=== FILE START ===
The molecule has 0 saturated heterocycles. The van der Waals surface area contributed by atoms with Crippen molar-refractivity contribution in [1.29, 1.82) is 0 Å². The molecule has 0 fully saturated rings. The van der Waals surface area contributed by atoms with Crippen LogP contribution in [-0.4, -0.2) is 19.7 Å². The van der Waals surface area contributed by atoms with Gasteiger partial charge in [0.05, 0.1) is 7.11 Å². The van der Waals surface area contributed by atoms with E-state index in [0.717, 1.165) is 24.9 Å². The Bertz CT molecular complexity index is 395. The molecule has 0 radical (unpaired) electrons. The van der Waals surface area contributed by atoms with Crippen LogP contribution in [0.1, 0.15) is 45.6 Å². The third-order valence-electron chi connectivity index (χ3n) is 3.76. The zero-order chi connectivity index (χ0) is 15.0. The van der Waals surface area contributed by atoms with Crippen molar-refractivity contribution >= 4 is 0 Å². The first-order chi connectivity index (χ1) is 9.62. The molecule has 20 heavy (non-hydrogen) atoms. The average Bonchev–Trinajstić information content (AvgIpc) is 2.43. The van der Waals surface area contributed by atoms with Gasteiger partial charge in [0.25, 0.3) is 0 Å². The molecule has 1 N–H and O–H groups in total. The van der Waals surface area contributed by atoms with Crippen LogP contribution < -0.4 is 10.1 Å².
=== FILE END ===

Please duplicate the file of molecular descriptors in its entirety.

The molecule has 0 saturated heterocycles. The van der Waals surface area contributed by atoms with Crippen molar-refractivity contribution in [1.29, 1.82) is 0 Å². The molecule has 0 fully saturated rings. The van der Waals surface area contributed by atoms with Crippen LogP contribution in [-0.4, -0.2) is 19.7 Å². The van der Waals surface area contributed by atoms with Gasteiger partial charge in [0.05, 0.1) is 7.11 Å². The van der Waals surface area contributed by atoms with E-state index in [0.717, 1.165) is 24.9 Å². The Bertz CT molecular complexity index is 395. The molecule has 0 radical (unpaired) electrons. The van der Waals surface area contributed by atoms with Crippen LogP contribution in [0.1, 0.15) is 45.6 Å². The third-order valence-electron chi connectivity index (χ3n) is 3.76. The zero-order chi connectivity index (χ0) is 15.0. The van der Waals surface area contributed by atoms with Crippen molar-refractivity contribution >= 4 is 0 Å². The first-order chi connectivity index (χ1) is 9.62. The molecule has 20 heavy (non-hydrogen) atoms. The average Bonchev–Trinajstić information content (AvgIpc) is 2.43. The van der Waals surface area contributed by atoms with Gasteiger partial charge in [0.25, 0.3) is 0 Å². The molecule has 1 N–H and O–H groups in total. The van der Waals surface area contributed by atoms with Crippen LogP contribution < -0.4 is 10.1 Å².